“According to the Texas grid operator power generators in Texas failed to provide their committed generation when it was needed the most. Rolling blackouts then resulted without consideration for the impact on gas infrastructure and the impact that would have on New Mexicans. Texas states that its electricity market is intrastate and thus they are exempt from many Federal electricity regulations such as those that require interconnections with other states. This may have been their Achilles heel during this severe winter storm.”

So I didn’t remember the exact cause correctly? Big deal. It is even worse than I was relating. Their grid was overtaxed and Texas power generators went into rolling blackouts. That shut pumping down in the permian basin. The pumps didn’t freeze initially. The loss of grid power shut them down and the result was the same. That’s like arguing over whether a gunshot or knife wound kills somebody. It’s important to the investigation but the person is still dead.

More of Udall’s testimony:

“Our testimony here today states that rolling blackouts in Texas caused critical natural gas supply infrastructure in the Permian Basin to fail.”

“Over 28,000 people lost natural gas home heating across our state. These outages range from Silver City to Alamogordo to Bernalillo, Placitas, Espanola, Dixon, Taos, Questa, and Red River. This happened at a time of record cold temperatures in New Mexico from near zero in the south to 30 below in the north. People lost service early morning Thursday, February 3rd and many were not restored until late Tuesday, February 8th in the coldest northern areas of our State, 5 nights and 6 days without heat.”

So it wasn’t pumps freezing up. It was Texas’ grid operators cutting power to the pumping stations. It was, however, pumps freezing up last year and a whole cascade of power failures. It’s too bad Texas didn’t have more alternative energy or maybe they could have avoided the issue.

Either way, it’s still a perfect example of the unreliability of fossil fuels and how having to depend on them puts you at a disadvantage that can be sidestepped if people install their own energy generation locally using clean energy.

Mike Johnson

Tommy Boy, draft dodger, Udall, is not an expert, he is a partisan political hack looking for someone to put all the blame on, like Texas. The PRC had experts study the outage, you obviously didn't read that expert analysis. Again, this is not about politics, it is about facts and the science of what happened, something you have great difficulty in understanding in any context.

Robert Fields

Maybe Steve Pearce is more your cup of tea, Mike. Here’s what he had to say.

“Across state lines, subzero temperatures froze gas wellheads. This, combined with increasing demand for natural gas, lowered pressure in transmission pipes. The pre-packed transmission lines were no match for the cumulative effects of subzero temperatures, idle turbines and rolling blackouts in Texas, frozen wellheads, increased demand, and low pressure in the natural gas pipeline system.”

But it was more than Steve Pearce and Tom Udall who gave similar testimony. There were both republican and democrats who testified during that hearing and all their testimony is included. Mayors, city council members, and various infrastructure managers.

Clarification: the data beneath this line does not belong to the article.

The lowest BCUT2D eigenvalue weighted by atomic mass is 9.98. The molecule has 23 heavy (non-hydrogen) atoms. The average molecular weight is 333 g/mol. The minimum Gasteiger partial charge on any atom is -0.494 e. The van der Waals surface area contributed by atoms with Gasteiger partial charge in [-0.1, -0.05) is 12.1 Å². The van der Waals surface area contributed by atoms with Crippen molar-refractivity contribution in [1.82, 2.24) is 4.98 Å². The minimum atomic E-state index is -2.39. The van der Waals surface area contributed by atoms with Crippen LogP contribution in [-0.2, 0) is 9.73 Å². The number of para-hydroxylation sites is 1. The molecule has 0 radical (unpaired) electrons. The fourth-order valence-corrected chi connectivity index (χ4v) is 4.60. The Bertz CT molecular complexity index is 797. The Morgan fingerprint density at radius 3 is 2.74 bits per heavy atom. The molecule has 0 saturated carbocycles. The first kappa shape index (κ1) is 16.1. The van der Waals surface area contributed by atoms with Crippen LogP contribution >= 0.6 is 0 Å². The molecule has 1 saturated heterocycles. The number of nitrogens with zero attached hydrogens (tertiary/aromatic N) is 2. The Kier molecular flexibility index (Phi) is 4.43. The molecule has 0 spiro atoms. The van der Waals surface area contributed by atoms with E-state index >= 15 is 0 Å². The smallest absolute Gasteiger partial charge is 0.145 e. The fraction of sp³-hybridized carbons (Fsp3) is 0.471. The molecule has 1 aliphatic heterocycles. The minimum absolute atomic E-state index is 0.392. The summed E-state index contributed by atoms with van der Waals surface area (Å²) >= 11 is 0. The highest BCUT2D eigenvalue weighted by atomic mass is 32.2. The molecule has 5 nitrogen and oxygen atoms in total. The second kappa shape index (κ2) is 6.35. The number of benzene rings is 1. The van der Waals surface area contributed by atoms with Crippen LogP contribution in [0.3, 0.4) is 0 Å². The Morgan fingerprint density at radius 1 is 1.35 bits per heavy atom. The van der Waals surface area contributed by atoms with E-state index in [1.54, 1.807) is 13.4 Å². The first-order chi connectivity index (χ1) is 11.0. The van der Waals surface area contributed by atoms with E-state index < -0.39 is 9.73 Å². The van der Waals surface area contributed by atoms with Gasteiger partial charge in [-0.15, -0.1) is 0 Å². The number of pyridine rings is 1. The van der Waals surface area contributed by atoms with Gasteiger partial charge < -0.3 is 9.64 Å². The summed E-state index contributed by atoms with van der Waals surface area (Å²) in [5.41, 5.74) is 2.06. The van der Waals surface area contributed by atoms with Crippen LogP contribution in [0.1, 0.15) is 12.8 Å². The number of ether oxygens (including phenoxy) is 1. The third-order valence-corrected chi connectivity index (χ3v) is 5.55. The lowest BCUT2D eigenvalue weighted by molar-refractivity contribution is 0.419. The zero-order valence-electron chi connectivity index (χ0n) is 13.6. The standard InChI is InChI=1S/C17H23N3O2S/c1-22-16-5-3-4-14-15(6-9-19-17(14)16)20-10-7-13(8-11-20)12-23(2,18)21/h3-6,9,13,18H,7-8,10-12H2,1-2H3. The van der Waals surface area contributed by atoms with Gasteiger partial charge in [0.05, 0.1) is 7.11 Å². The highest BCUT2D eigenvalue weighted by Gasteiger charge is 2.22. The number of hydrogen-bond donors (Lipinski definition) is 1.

But Mike, it’s the both hands and a flashlight thing and you keep failing. No matter what caused the outages, there were natural gas outages. Big ones. Lots of people in New Mexico discovered the hard way that it’s not reliable — especially when sourced from a state with a problematic power grid.

It’s all the stuff you don’t need to be an expert to understand. We are seeing repeated failures in Texas and that’s where New Mexicans get a lot of their natural gas. Worse, they happen at the worst time of year.

As an aside, do you know what the weather was in ABQ February 3rd through February 8th 2011 (the time of the outage)? Full sun, party cloudy, and one day of broken clouds. Solar panels would have still been generating plenty of power.

Robert Fields

And funny how you put “shutting off” in quotes like I said that. I never said Texas shut off the gas to New Mexico. I said the pumps froze. That’s corrected in another post.

The 2011 loss of gas pressure was due to the Texas grid struggling to keep up with the load which is part of what caused problems in Texas this year (to be accurate, I said last year elsewhere but it was this last February).

Apparently Texas is still working on fixing the problems in their grid but haven’t done much of substance:

So what this means for New Mexicans reliant on natural gas is that they are also reliant on a power grid that has had two recent major outages and left users stranded with rotten food and busted pipes. Remaining reliant on natural gas exposes folks to two separate failure modes in a system in another state that has issues that apparently are far from addressed.

Mike Johnson

I was replying to Ms. Butler, not you. Not everything is about about complexes.....

Robert Fields

With solar panels folks’ prices for energy are locked in. No surprises. No price increases. No shortages. You don’t even need to have up front costs as financing is available. You can ditch fossil fuels and enjoy a sustainable future whenever you decide to get on board.

Mike Johnson